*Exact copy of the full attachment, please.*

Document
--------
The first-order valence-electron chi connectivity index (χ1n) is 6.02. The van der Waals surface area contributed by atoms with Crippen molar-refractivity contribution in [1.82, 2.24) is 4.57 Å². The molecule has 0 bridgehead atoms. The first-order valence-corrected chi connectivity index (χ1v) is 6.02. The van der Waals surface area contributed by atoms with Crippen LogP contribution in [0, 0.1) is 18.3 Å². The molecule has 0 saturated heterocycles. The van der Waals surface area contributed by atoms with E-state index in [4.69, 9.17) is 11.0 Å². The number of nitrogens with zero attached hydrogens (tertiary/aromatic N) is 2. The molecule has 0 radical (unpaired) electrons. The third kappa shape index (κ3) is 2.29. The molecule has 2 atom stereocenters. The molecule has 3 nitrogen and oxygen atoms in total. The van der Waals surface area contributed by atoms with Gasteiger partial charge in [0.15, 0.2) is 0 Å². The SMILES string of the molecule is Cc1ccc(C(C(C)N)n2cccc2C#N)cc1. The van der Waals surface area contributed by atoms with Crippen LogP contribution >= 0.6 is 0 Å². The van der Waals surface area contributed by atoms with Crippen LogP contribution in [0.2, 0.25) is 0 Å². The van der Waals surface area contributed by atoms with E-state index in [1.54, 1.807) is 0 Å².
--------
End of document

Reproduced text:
The first-order valence-electron chi connectivity index (χ1n) is 6.02. The van der Waals surface area contributed by atoms with Crippen molar-refractivity contribution in [1.82, 2.24) is 4.57 Å². The molecule has 0 bridgehead atoms. The first-order valence-corrected chi connectivity index (χ1v) is 6.02. The van der Waals surface area contributed by atoms with Crippen LogP contribution in [0, 0.1) is 18.3 Å². The molecule has 0 saturated heterocycles. The van der Waals surface area contributed by atoms with E-state index in [4.69, 9.17) is 11.0 Å². The number of nitrogens with zero attached hydrogens (tertiary/aromatic N) is 2. The molecule has 0 radical (unpaired) electrons. The third kappa shape index (κ3) is 2.29. The molecule has 2 atom stereocenters. The molecule has 3 nitrogen and oxygen atoms in total. The van der Waals surface area contributed by atoms with Gasteiger partial charge in [0.15, 0.2) is 0 Å². The SMILES string of the molecule is Cc1ccc(C(C(C)N)n2cccc2C#N)cc1. The van der Waals surface area contributed by atoms with Crippen LogP contribution >= 0.6 is 0 Å². The van der Waals surface area contributed by atoms with Crippen LogP contribution in [0.2, 0.25) is 0 Å². The van der Waals surface area contributed by atoms with E-state index in [1.54, 1.807) is 0 Å².